How to Cultivate Positive Habits That Last

Changing a pattern in your life means it has to work for you. Here are some tips to do just that. 

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Posted in , Mar 18, 2020

Creating a new, healthy habit

What is the best healthy eating plan? How about the most effective fitness routine? Or the self-care schedule that will keep you calm and happy?

The answer to all three of these questions is the same—the “best” positive habits are the ones you are able to practice consistently. In other words, good habits that last must be sustainable in the life you are actually leading, here and now.

That doesn’t mean you should think small when it comes to putting positive habits in place. But it does mean using strategies that will help you discern which goals to pursue—and how—in ways that are built to last.

Here are a few tips for building long-lasting habits: 

1. Try Before You Buy

Before you buy into a new routine or regimen, that is. Recently, a friend was sharing how helpful she had found “intermittent fasting,” an eating pattern that builds periods of fasting into a daily meal schedule. I was intrigued, hearing her reports of heightened energy and less mindless snacking. 

But after a couple of days that included a skipped breakfast and a long, munch-free afternoon, I realized this wasn’t a good fit for me. Taking advice from trusted friends, family members or experts is a great idea—but the ultimate decision about what positive habits will be sustainable for you belongs to you alone.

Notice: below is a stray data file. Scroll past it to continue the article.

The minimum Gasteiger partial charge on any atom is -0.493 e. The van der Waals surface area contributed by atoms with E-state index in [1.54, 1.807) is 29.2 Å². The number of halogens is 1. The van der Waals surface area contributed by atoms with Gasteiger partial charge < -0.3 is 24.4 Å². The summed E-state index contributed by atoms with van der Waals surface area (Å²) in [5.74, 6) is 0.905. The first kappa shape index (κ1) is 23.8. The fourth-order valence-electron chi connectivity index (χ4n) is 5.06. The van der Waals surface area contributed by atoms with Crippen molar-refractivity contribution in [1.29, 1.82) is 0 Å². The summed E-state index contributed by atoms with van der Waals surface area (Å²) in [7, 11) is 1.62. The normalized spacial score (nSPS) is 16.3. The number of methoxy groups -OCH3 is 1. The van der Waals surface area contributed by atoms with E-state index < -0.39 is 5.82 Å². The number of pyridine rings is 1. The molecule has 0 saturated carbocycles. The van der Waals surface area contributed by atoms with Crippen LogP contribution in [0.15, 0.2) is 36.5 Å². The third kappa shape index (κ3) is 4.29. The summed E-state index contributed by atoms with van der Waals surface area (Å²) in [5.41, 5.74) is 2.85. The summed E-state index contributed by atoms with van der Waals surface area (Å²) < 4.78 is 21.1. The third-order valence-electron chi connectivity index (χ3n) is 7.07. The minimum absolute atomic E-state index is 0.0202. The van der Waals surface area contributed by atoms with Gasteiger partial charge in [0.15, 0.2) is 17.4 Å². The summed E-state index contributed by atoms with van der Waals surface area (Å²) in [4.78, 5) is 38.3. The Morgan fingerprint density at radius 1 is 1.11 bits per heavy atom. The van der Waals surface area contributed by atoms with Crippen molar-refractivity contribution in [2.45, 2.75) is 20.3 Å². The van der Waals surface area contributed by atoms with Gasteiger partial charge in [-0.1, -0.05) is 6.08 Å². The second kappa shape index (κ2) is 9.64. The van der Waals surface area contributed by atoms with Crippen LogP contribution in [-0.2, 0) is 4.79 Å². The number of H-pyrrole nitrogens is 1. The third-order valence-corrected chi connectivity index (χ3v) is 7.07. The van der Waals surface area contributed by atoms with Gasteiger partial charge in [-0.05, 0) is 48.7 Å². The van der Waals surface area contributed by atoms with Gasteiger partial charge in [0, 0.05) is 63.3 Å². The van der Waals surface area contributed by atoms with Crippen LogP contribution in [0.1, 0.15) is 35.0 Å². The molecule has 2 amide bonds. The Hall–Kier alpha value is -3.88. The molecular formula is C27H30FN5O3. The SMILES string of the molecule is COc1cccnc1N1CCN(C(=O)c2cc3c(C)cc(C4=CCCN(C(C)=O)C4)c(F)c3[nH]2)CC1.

2. Give It a Chance
Sometimes, the habits you are most motivated to embrace are harder to sustain than you thought. Research shows that it can take an average of 66 days—2 months—for a habit to become ingrained enough to feel routine. Set realistic expectations that a sustainable positive habit might have some “start-up costs" and prepare yourself for an extra investments of time and energy at first.

3. Make One Change at a Time
Good, solid science studies one variable at a time. A research study that examined, for example, indoor air quality in a home, would not be helpful or conclusive if the homeowners installed new air filters into their HVAC system, spent more time with the windows open and started a new daily vacuum routine all at once. If their outcomes improved, who could say which of those changes made the difference? Similarly, when you are looking to make change in your life, focus on one positive habit at a time so you know which habits are improving your quality of life. 

4. Reward Yourself
For some, the satisfaction of doing something positive for yourself is an intrinsic reward. But some of us need to be intentional about the reward for our positive habits. One study even suggested that a small piece of dark chocolate consumed after a workout can boost the feel-good neurotransmitters that come from the fitness activity itself.  Another idea is to get a time-based coffee maker so you are rewarded with a freshly brewed pot of coffee when you wake up on time. Think of ways to reinforce your new positive habits as they take hold in your life.

How do you integrate new habits into your life? Share in the comments below!

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